Neuroeconomics Research

Neuroeconomics refers to an interdisciplinary phenomenon that tries to explain individual’s decision making. Importantly, the time period explores the ability to process a number of alternatives and to track a direction of action. Thus, neuroeconomics can be argued to be a behavior model that focal point on how economic behavior shapes the grasp of the brain, and also how the neuroscientific discoveries constrain and guides fashions of economics.
Neuroeconomics constitutes of interaction between neurological and physiological approach. Weber and Johnson presents an instance of neuroeconomics phenomenon. In his example, the author presents a situation of a dictator game. Under this case, the altruistic behavior exponentially increases when human beings are informed that a certain undefined will follow the first selection. Through this example, it is deciphered how strongly individuals can be oriented unconsciously to modify their behavior in the instance of presence of inadvertent futurity in the context. Therefore, individuals would tend to align their decision making adhering to the undefined action that is premeditated to follow suit after the first selection.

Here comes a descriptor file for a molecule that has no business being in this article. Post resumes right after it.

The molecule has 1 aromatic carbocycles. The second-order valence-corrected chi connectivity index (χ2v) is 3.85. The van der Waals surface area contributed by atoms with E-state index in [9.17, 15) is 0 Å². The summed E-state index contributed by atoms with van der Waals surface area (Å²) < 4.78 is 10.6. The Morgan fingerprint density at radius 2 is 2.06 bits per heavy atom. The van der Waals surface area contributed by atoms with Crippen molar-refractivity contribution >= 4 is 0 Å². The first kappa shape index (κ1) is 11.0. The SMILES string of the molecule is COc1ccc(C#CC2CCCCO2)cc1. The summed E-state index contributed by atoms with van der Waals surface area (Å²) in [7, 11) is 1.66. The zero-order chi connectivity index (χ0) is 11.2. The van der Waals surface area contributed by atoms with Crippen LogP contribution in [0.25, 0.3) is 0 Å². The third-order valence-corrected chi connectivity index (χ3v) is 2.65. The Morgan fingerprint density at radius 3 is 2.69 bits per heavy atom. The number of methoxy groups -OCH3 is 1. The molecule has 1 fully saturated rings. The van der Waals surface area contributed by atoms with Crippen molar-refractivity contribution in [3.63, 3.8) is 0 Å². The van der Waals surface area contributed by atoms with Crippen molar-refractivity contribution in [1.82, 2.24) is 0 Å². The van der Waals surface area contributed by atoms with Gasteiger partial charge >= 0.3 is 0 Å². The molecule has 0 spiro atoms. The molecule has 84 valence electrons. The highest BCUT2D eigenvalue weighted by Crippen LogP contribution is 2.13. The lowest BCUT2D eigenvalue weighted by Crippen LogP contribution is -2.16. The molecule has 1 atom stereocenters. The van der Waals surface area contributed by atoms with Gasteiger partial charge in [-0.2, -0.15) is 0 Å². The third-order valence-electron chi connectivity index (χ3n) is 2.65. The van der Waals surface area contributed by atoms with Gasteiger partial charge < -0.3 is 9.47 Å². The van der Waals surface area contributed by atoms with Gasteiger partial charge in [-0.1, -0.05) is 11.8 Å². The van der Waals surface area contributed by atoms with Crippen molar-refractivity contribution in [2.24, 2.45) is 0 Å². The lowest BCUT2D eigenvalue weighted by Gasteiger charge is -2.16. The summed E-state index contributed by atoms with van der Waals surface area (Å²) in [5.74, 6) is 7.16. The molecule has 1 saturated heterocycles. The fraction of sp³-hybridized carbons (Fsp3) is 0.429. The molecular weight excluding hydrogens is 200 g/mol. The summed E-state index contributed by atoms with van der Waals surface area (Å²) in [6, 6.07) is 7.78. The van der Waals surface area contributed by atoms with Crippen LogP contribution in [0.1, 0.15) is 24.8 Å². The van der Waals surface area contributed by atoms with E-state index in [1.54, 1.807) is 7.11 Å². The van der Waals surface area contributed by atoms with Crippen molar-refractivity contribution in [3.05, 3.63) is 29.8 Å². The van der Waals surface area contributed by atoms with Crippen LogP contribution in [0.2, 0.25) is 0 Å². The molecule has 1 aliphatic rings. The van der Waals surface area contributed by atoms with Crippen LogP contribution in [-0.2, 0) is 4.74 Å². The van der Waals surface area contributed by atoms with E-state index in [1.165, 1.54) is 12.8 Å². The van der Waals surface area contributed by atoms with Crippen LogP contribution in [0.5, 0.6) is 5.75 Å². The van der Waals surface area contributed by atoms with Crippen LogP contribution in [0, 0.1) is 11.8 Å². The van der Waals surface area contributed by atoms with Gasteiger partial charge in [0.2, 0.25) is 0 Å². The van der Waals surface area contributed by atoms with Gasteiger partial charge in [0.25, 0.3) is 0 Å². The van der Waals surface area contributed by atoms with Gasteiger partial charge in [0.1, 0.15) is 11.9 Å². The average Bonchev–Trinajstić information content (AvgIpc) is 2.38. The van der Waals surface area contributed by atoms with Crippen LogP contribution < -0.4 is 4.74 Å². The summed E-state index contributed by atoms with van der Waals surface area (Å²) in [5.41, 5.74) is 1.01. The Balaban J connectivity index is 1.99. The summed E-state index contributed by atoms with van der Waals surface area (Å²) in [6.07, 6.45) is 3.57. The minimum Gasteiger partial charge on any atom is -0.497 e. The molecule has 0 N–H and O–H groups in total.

In response to the views presented in the journal article, it is argued that decision concerning the economic discipline involves a combination of the social and natural scientific approaches an aspect that examines the choice arrived in the course of decision making. In response to the views presented in the article, it can be argued that the aspect of neuroscience influences the decision made by individuals when presented with alternatives. As a result, individuals would tend to align their decision making based on the interaction of the social and natural scientific approaches. However, neuroeconomics is yet to demonstrate and present the critical role of neuroscience, psychology, and economics.


Weber, E. U., & Johnson, E. J. (2008). Decisions under uncertainty: Psychological, economic, and neuroeconomic explanations of risk preference. Neuroeconomics: Decision making and the brain, 127-144.

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